Wednesdays, I blog about choosing joy as a global concern. Today I'm posting a link that my friend, Cathleen Lauer, shared on her facebook page this morning. It's a video by Playing for Change, a project dreamed up by Mark Johnson, Grammy award winning producer/engineer and film-maker. It was birthed from a desire to connect the world through music. He traveled the world with a mobile recording studio, laying down track upon track of musicians playing the same song. Mark explains the project and how it actually worked in an interview on CNN here.
I'm also posting a short section of one of the prayers found in the Anglican Book of Common Prayer. Prayers go beyond technology in their ability to connect us. But like the Playing for Change project, they are based on a common desire. Praying for grace for those in hardship, for wise and compassionate leaders, for relief from famine and flood flow out of a commitment to love one another. We can pray generally, or add specifics as we become aware of them through the news and other media.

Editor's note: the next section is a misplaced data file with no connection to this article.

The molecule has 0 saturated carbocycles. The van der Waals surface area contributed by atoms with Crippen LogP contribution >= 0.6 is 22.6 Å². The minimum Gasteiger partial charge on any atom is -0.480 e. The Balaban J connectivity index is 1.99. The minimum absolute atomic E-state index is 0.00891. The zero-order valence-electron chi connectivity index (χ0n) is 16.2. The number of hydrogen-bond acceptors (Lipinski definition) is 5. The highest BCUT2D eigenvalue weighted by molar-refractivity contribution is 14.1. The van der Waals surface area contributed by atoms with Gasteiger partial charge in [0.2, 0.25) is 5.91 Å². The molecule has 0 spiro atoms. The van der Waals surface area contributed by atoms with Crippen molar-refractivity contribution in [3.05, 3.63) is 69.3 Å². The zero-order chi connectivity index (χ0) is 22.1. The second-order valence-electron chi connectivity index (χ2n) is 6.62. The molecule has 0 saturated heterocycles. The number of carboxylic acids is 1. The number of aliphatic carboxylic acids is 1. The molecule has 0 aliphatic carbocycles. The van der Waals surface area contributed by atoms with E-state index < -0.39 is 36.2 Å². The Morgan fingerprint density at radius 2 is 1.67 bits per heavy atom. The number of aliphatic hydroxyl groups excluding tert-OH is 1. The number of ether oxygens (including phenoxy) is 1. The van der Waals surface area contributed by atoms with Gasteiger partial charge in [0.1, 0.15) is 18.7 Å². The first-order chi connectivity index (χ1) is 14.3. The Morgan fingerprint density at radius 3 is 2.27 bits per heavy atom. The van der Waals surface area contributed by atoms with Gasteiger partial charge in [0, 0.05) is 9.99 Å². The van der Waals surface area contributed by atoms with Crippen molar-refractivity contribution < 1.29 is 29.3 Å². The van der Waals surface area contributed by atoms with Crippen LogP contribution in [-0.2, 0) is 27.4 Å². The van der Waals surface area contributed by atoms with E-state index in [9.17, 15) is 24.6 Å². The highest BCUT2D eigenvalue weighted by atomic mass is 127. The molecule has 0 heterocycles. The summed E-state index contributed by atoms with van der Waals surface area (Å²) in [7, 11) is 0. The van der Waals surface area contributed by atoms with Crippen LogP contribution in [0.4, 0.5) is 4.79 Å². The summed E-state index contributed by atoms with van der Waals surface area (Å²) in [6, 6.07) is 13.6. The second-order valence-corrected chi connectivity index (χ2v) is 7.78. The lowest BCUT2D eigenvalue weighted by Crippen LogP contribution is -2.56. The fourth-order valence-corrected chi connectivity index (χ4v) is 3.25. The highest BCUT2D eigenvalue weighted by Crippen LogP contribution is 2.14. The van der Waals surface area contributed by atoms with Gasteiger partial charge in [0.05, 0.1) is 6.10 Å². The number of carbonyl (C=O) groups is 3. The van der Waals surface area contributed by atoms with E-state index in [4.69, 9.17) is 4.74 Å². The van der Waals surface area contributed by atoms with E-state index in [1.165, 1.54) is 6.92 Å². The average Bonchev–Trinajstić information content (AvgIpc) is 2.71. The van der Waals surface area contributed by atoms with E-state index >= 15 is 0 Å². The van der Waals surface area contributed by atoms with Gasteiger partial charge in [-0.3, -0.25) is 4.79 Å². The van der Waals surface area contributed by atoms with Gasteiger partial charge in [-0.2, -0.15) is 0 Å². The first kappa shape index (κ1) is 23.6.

While engaged in the Playing for Change project, Johnson was given another vision; he and others began a foundation to encourage arts and music education around the globe, putting legs on their desire to make the world a better place. So it is with our prayers. As we begin to pray for those who are in need, we open ourselves up to the nudgings of the Spirit. Committing to love one another, we may be given specific ways in which that can happen.
Like the musicians featured in Playing for Change, we each have a unique voice, we bring unique gifts, but together we share a common goal.
From Form VI in the Book of Common Prayer:
In peace, we pray to you, Lord God.For all people in their daily life and work;
For our families, friends, and neighbors, and for those who
For this community, the nation, and the world;
For all who work for justice, freedom, and peace.
For the just and proper use of your creation;
For the victims of hunger, fear, injustice, and oppression.
For all who are in danger, sorrow, or any kind of trouble;
For those who minister to the sick, the friendless, and the needy.
Hear us, Lord;
For your mercy is great.